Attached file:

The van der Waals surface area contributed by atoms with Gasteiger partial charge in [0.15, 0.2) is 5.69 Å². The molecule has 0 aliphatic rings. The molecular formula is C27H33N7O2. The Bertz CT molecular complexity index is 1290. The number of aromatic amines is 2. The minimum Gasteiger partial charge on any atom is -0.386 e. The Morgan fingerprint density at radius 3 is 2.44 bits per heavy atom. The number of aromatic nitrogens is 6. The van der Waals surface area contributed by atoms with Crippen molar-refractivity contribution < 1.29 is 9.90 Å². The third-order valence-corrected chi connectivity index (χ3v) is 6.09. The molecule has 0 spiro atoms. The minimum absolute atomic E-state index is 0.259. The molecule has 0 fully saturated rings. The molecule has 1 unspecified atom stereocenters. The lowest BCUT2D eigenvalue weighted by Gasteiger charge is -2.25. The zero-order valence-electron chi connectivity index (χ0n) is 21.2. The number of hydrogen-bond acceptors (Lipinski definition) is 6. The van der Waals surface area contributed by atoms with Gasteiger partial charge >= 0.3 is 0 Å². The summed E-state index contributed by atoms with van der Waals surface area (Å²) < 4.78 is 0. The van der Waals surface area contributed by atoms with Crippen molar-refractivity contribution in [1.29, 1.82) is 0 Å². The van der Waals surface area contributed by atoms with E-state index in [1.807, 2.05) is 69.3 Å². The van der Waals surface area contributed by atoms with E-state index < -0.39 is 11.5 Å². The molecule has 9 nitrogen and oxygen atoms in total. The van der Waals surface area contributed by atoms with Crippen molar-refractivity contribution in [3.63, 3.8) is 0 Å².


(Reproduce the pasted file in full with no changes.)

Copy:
The van der Waals surface area contributed by atoms with Gasteiger partial charge in [0.15, 0.2) is 5.69 Å². The molecule has 0 aliphatic rings. The molecular formula is C27H33N7O2. The Bertz CT molecular complexity index is 1290. The number of aromatic amines is 2. The minimum Gasteiger partial charge on any atom is -0.386 e. The Morgan fingerprint density at radius 3 is 2.44 bits per heavy atom. The number of aromatic nitrogens is 6. The van der Waals surface area contributed by atoms with Crippen molar-refractivity contribution < 1.29 is 9.90 Å². The third-order valence-corrected chi connectivity index (χ3v) is 6.09. The molecule has 0 spiro atoms. The minimum absolute atomic E-state index is 0.259. The molecule has 0 fully saturated rings. The molecule has 1 unspecified atom stereocenters. The lowest BCUT2D eigenvalue weighted by Gasteiger charge is -2.25. The zero-order valence-electron chi connectivity index (χ0n) is 21.2. The number of hydrogen-bond acceptors (Lipinski definition) is 6. The van der Waals surface area contributed by atoms with Gasteiger partial charge >= 0.3 is 0 Å². The summed E-state index contributed by atoms with van der Waals surface area (Å²) < 4.78 is 0. The van der Waals surface area contributed by atoms with Crippen molar-refractivity contribution in [1.29, 1.82) is 0 Å². The van der Waals surface area contributed by atoms with E-state index in [1.807, 2.05) is 69.3 Å². The van der Waals surface area contributed by atoms with E-state index < -0.39 is 11.5 Å². The molecule has 9 nitrogen and oxygen atoms in total. The van der Waals surface area contributed by atoms with Crippen molar-refractivity contribution in [3.63, 3.8) is 0 Å².